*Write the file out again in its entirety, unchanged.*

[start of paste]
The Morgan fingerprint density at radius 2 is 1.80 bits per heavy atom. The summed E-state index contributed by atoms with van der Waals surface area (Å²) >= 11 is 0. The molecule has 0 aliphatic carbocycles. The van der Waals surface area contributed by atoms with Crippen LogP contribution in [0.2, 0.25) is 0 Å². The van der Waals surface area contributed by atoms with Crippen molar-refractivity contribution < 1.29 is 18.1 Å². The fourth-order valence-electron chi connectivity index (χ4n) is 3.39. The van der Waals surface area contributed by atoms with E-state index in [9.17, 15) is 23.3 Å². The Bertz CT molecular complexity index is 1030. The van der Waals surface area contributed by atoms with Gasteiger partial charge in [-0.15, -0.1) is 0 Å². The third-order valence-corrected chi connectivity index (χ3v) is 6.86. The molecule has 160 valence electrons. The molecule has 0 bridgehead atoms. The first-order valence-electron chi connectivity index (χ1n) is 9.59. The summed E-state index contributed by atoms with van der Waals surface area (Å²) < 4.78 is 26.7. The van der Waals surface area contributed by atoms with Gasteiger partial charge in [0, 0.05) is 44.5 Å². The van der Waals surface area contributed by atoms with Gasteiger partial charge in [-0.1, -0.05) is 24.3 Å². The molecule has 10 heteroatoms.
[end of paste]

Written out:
The Morgan fingerprint density at radius 2 is 1.80 bits per heavy atom. The summed E-state index contributed by atoms with van der Waals surface area (Å²) >= 11 is 0. The molecule has 0 aliphatic carbocycles. The van der Waals surface area contributed by atoms with Crippen LogP contribution in [0.2, 0.25) is 0 Å². The van der Waals surface area contributed by atoms with Crippen molar-refractivity contribution < 1.29 is 18.1 Å². The fourth-order valence-electron chi connectivity index (χ4n) is 3.39. The van der Waals surface area contributed by atoms with E-state index in [9.17, 15) is 23.3 Å². The Bertz CT molecular complexity index is 1030. The van der Waals surface area contributed by atoms with Gasteiger partial charge in [-0.15, -0.1) is 0 Å². The third-order valence-corrected chi connectivity index (χ3v) is 6.86. The molecule has 160 valence electrons. The molecule has 0 bridgehead atoms. The first-order valence-electron chi connectivity index (χ1n) is 9.59. The summed E-state index contributed by atoms with van der Waals surface area (Å²) < 4.78 is 26.7. The van der Waals surface area contributed by atoms with Gasteiger partial charge in [0, 0.05) is 44.5 Å². The van der Waals surface area contributed by atoms with Gasteiger partial charge in [-0.1, -0.05) is 24.3 Å². The molecule has 10 heteroatoms.